It would be hard to decide what's the weirdest thing Dennis Rodman did in his life. But his North Korean episode definitely has to make any top 5 list. Some think Rodman truly believed he could start a process that would result in North Korea opening up to the world. Others that he was on a spy mission for the USA. One thing is for sure; Rodman isn't the first NBA player to try and make peace between the US and a dictatorship. Not only that - he was inspired by the first guy to do it.
If the name Chuck Connors rings a bell, that's because you probably read our piece about the first player to shatter a backboard in an NBA game. That's not the thing Connors is known for. In the sports world, he had an important role in eradicating the reserve clause. The removal of this clause led to the creation of free agency across all 5 major North American sports.
But your average American is most likely to know Chuck Connors as the star of "The Rifleman," one of the most famous western TV shows of its era. After his athletic career was done, Connors went to Hollywood and made it big as Lucas McCain, a widowed rancher known for his skill with a customized Winchester rifle. As faith would have it, Lucas McCain was Leonid Breznhev's favorite TV character. Yes, the leader of the Soviet Union wanted to be a cowboy.
The Rifleman was one of the only American shows allowed to appear on TV in the Soviet Union on account of it being Brezhnev's favorite show. In 1973, President Nixon threw a party for Brezhnev and invited many famous people to the White House, with one special guest in mind. According to one report, Whitehouse Press Secretary, Ron Ziegler, told Connors that “Brezhnev is a fan of yours” and asked him “to do something” when he met him. Connors had just the thing.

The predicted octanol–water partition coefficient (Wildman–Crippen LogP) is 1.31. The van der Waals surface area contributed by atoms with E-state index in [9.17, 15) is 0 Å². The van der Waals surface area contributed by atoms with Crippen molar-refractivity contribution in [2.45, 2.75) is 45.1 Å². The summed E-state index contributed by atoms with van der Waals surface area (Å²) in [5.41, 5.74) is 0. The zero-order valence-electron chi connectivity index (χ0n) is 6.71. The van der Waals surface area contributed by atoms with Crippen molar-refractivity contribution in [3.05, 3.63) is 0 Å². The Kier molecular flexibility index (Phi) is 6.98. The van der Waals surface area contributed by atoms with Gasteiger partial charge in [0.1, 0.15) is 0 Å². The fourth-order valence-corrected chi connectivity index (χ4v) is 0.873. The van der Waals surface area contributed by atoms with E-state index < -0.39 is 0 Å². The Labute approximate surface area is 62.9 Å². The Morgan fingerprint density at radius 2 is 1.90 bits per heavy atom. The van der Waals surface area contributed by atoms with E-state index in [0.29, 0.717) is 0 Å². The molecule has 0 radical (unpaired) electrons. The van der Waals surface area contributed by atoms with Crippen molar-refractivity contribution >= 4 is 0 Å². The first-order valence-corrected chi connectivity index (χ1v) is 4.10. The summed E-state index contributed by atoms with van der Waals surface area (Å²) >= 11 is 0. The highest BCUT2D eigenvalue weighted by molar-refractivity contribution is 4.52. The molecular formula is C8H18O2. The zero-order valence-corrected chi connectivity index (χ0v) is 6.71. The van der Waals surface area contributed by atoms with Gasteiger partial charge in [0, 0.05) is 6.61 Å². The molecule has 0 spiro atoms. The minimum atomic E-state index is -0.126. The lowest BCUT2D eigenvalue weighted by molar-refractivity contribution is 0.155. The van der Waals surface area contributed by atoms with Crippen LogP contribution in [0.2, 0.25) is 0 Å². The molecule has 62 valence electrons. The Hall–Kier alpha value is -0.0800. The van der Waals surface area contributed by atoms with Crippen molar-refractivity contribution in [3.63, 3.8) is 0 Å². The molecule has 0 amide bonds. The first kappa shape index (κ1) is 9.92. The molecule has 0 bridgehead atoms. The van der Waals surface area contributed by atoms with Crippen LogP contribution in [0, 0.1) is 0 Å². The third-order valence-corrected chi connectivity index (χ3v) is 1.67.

“When Brezhnev met Connors, he told him through his interpreter how big a fan he was of his work, in particular his cowboy series. Connors smiled, shook Brezhnev’s hands warmly, and said he would like to present him with a matching pair of Colt .45 revolvers on behalf of everyone who worked on The Rifleman.”
The next day, Brezhnev and Connors had a photo op to commemorate the gift Brezhnev was given by his favorite cowboy. Connors showed the Soviet leader how to twirl the Colts, and Brezhnev invited Connors to come and make a movie in the Soviet Union. Later, when Brezhnev was walking to his plane, he saw this famous actor in the crowd.
“Brezhnev ran across the tarmac and jumped into the actor’s arms, who briefly lifted him off the ground. The image went global. It featured on the cover of some 1600 newspapers (apparently). This wasn’t just a hug of admiration; it became a symbol of the freedom American culture seemed to offer the world and the inevitable undoing of the U.S.S.R.”
Brezhnev was so enchanted that he invited Connors to the Soviet Union, and the former Boston Celtic accepted. Connors visited the Soviet leader in Moscow in December 1973. This entire episode is considered to be an important step that led to establishing better diplomatic relations between the USA and the Soviet Union.
It also had an impact on recent NBA diplomatic history. This episode is supposedly the inspiration behind Dennis Rodman's attempts to bring the United States and North Korea closer together through his personal relationship with Kim Jong-Un. Actually, when you compare Connor's and Rodman's careers, there are a lot more similarities than you'd expect.
Chuck Connors, the original Dennis Rodman.